A study carried out in Germany by W. Irnich in 1989 suggested an organizational model for economically advanced countries, specifying that one biomedical equipment technician per 80-100 beds and one clinical engineer for each 5-6 technicians would serve as a correct and adequate number for clinical engineering services (CES). A similar Italian study by L. Mariani the same year recommended figures similar to those by Irnich but suggested an initial level of service could include one technician for every 200 beds and one clinical engineer for every 700 beds.
The Italian Association of Clinical Engineering (AIIC) was already attempting in 1994 to classify what a service should provide, analysing a set of indicators such as technology (e.g. quantity of autonomously functioning equipment), structure (e.g. number of hospital facilities) and organisation (e.g. number of purchasing administrators). The diverse methodologies used to determine the correct sizing of CE services are summarized in the table below.

Table 1: Sizing a CE service

Clinical engineer training began in Italy in the 1990s with the introduction of the first degree courses in biomedical and/or clinical engineering and specialised Masters degrees in leading Italian universities and specialist Schools. By 2007 there were over 300 clinical engineers working in Italy of whom 57% in the North, 20% in Central Italy and 23% in the South (Italian Association of Clinical Engineers, 2007).
In order to assess the need for clinical engineers and biomedical equipment technicians in Italy, the Ministry of Health analysed a representative sample of NHSs (local health units) or hospitals (comprising 16% of all Italian facilities).
The resulting projection is illustrated in the following table, which distinguishes technicians working internally from those in companies that outsource Clinical Engineering services.

Table 2: Estimated number of clinical engineers and biomedical equipment technicians needed in Italy for internal services and outsourced services

A similar result was found using expenditure on outsourced Clinical Engineering services (60 million euros in the cluster examined) as the reference parameter instead of bed numbers. This approach based on expenditure (or production value) also made it possible to estimate the number of personnel already employed in the Clinical Engineering sector in Italy, by extrapolating the figures to the total market for outsourced Clinical Engineering services for 2007 (a market which was monitored by the Industrial Association ANIE at the time). With the Association reporting that the entire Italian market for the maintenance of biomedical equipment was worth around 400 million euros that year (of which 230 were directly allocated to manufacturing companies and 170 allocated to outsourced Clinical Engineering services operating in collaboration with internal Clinical Engineering Services), it was possible to estimate not only the national requirements for clinical engineers (652) and biomedical equipment technicians (2,091) but also the number of clinical engineers (277) and biomedical equipment technicians (888) already operating.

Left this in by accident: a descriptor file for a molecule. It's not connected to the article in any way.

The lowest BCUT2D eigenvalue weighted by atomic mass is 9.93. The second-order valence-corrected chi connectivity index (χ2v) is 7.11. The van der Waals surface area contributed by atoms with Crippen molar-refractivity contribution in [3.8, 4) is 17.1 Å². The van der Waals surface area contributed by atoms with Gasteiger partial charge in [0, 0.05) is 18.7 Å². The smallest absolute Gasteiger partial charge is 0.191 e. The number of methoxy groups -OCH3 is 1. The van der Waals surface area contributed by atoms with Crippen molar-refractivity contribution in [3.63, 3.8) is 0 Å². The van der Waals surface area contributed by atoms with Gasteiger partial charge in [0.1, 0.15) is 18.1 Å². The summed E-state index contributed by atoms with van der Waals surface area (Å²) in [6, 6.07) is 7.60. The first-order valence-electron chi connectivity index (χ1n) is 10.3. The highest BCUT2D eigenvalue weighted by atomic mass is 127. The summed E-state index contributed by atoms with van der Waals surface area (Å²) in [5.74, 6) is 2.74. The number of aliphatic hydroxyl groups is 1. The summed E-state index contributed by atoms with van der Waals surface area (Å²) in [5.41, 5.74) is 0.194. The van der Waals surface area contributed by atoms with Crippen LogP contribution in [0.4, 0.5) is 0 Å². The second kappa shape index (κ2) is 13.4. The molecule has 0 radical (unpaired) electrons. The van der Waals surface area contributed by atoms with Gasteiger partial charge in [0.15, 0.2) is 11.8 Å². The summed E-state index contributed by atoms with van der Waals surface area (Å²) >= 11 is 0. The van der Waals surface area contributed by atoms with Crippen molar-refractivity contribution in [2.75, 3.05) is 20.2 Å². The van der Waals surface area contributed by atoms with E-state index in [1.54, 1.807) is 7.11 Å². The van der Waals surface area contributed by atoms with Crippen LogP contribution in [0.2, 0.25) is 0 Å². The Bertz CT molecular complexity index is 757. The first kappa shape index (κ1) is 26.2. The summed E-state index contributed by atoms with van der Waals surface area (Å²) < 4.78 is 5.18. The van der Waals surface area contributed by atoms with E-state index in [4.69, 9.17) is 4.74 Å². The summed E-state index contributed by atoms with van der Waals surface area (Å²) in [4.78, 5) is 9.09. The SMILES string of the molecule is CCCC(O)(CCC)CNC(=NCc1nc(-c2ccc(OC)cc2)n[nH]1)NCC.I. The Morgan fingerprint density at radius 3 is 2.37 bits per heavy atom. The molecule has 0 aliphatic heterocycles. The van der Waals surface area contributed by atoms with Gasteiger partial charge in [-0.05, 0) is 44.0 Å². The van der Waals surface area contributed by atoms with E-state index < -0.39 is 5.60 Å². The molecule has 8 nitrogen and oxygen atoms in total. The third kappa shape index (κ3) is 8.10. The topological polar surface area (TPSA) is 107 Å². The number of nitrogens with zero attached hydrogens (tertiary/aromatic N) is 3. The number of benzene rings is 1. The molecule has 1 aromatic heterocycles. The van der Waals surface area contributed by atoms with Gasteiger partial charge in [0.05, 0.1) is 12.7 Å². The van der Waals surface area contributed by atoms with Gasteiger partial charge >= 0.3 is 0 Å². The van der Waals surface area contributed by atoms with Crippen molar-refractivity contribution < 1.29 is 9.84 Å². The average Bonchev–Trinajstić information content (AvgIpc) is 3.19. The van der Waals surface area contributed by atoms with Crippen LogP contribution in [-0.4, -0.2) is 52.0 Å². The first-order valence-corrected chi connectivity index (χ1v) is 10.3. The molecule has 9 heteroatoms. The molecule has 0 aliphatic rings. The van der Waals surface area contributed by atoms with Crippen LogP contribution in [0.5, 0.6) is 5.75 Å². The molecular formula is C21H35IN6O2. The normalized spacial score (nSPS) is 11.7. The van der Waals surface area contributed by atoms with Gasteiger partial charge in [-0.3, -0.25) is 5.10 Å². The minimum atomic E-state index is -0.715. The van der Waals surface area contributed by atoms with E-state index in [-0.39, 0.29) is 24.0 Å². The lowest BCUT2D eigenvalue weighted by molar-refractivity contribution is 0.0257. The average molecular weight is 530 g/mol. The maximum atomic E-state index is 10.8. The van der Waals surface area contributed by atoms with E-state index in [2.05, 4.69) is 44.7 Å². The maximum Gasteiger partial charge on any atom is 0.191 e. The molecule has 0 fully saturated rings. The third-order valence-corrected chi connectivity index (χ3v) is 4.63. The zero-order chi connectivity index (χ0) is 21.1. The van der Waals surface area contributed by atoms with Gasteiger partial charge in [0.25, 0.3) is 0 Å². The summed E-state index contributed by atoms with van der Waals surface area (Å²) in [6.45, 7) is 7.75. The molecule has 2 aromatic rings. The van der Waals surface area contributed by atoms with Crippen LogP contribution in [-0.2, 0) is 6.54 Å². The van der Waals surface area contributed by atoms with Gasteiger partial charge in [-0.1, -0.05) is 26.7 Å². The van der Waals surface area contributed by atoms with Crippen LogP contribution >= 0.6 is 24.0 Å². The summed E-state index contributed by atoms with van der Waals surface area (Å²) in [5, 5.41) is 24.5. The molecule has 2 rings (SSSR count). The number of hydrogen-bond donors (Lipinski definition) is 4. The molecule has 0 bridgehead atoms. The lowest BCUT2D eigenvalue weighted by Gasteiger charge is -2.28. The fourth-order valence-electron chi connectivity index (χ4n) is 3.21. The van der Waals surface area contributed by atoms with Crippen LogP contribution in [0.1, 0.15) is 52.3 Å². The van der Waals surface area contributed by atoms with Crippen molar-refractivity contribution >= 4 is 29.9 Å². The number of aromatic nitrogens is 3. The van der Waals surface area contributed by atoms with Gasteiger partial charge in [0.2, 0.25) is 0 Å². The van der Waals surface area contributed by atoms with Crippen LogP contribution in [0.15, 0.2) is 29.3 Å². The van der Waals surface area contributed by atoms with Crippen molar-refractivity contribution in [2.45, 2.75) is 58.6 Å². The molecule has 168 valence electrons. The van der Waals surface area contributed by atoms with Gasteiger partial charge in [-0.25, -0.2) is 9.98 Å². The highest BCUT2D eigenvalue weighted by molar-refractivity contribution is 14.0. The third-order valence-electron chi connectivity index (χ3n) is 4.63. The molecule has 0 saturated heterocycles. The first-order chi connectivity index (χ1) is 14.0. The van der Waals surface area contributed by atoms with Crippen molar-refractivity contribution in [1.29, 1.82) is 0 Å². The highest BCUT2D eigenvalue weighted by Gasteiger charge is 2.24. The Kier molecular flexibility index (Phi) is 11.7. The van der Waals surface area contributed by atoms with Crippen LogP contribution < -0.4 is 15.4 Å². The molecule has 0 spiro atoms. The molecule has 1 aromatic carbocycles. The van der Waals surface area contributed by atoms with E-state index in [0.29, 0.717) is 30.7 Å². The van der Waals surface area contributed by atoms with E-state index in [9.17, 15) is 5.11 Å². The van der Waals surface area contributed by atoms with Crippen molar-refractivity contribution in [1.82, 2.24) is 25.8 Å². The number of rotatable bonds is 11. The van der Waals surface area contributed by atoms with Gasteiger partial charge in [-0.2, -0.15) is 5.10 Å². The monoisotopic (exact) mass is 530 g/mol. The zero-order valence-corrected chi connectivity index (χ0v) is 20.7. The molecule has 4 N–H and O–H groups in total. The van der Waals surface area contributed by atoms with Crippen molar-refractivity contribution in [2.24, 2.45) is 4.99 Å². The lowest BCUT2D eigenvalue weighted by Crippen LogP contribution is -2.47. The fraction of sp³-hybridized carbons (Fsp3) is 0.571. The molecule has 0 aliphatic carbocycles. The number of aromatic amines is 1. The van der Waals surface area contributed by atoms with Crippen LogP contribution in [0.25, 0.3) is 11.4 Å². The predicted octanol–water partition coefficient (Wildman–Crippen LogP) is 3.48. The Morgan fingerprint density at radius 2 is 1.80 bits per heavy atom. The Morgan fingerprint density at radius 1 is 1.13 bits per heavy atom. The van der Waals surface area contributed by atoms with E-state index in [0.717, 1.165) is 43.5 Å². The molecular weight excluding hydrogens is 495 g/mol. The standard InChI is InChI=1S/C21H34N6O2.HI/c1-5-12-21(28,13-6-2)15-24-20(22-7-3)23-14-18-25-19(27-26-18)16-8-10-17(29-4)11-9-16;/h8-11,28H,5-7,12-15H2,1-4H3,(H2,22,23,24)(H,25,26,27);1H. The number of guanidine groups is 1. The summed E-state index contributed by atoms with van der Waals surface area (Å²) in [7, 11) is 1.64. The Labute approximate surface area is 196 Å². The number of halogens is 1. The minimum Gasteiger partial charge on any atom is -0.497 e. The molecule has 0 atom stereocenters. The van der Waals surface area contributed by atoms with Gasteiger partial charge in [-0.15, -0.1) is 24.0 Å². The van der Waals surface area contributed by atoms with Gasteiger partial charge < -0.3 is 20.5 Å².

Table 3: Estimated number of clinical engineers and biomedical equipment technicians required and already present in Italy

By projecting the detailed data of the first NHS sample onto the second, which refers to the entirety of outsourced Clinical Engineering Services, it was possible to categorize the figures for the same year showing the (estimated) respective numbers of technicians employed both internally and by companies outsourcing Clinical Engineering Services for the management of biomedical equipment.

Table 4: Subdivision between clinical engineers and biomedical equipment technicians needed for internal and outsourced services (Italy)

With regard to Clinical Engineers, these estimates are broadly confirmed by the membership figures of the Italian Association of Clinical Engineers (AIIC, 2007), given that around 10% of clinical engineers had not taken up membership in the Association.

Table 5: Clinical engineering by category according to the AIIC

Diego Bravar:Chairman and Managing Director of ITAL TBS, Trieste – Italy.